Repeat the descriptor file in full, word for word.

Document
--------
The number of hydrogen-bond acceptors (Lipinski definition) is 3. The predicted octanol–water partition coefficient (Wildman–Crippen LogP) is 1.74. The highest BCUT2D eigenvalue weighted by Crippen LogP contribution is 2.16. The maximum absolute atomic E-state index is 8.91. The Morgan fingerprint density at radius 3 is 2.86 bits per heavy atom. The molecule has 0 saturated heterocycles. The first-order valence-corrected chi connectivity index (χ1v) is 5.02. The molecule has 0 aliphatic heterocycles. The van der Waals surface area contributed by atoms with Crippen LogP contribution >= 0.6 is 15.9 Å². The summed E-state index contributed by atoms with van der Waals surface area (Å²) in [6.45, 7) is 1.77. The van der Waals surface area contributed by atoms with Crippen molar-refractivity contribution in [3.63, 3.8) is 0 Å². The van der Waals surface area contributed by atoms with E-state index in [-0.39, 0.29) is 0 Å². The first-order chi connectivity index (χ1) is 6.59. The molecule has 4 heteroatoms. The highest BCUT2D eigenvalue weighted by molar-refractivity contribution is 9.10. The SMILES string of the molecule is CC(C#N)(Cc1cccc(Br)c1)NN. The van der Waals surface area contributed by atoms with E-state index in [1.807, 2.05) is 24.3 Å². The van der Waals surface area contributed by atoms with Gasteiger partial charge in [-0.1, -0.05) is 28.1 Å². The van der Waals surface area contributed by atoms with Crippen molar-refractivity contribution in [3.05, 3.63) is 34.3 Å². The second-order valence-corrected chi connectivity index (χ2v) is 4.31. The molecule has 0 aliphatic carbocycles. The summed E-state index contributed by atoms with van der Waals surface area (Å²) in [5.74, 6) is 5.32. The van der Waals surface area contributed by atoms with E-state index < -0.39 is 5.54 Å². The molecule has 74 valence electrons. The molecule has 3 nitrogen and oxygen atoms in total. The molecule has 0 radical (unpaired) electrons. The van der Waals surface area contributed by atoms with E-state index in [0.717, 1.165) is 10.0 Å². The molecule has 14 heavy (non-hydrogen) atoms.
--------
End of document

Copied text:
The number of hydrogen-bond acceptors (Lipinski definition) is 3. The predicted octanol–water partition coefficient (Wildman–Crippen LogP) is 1.74. The highest BCUT2D eigenvalue weighted by Crippen LogP contribution is 2.16. The maximum absolute atomic E-state index is 8.91. The Morgan fingerprint density at radius 3 is 2.86 bits per heavy atom. The molecule has 0 saturated heterocycles. The first-order valence-corrected chi connectivity index (χ1v) is 5.02. The molecule has 0 aliphatic heterocycles. The van der Waals surface area contributed by atoms with Crippen LogP contribution >= 0.6 is 15.9 Å². The summed E-state index contributed by atoms with van der Waals surface area (Å²) in [6.45, 7) is 1.77. The van der Waals surface area contributed by atoms with Crippen molar-refractivity contribution in [3.63, 3.8) is 0 Å². The van der Waals surface area contributed by atoms with E-state index in [-0.39, 0.29) is 0 Å². The first-order chi connectivity index (χ1) is 6.59. The molecule has 4 heteroatoms. The highest BCUT2D eigenvalue weighted by molar-refractivity contribution is 9.10. The SMILES string of the molecule is CC(C#N)(Cc1cccc(Br)c1)NN. The van der Waals surface area contributed by atoms with E-state index in [1.807, 2.05) is 24.3 Å². The van der Waals surface area contributed by atoms with Gasteiger partial charge in [-0.1, -0.05) is 28.1 Å². The van der Waals surface area contributed by atoms with Crippen molar-refractivity contribution in [3.05, 3.63) is 34.3 Å². The second-order valence-corrected chi connectivity index (χ2v) is 4.31. The molecule has 0 aliphatic carbocycles. The summed E-state index contributed by atoms with van der Waals surface area (Å²) in [5.74, 6) is 5.32. The van der Waals surface area contributed by atoms with E-state index < -0.39 is 5.54 Å². The molecule has 74 valence electrons. The molecule has 3 nitrogen and oxygen atoms in total. The molecule has 0 radical (unpaired) electrons. The van der Waals surface area contributed by atoms with E-state index in [0.717, 1.165) is 10.0 Å². The molecule has 14 heavy (non-hydrogen) atoms.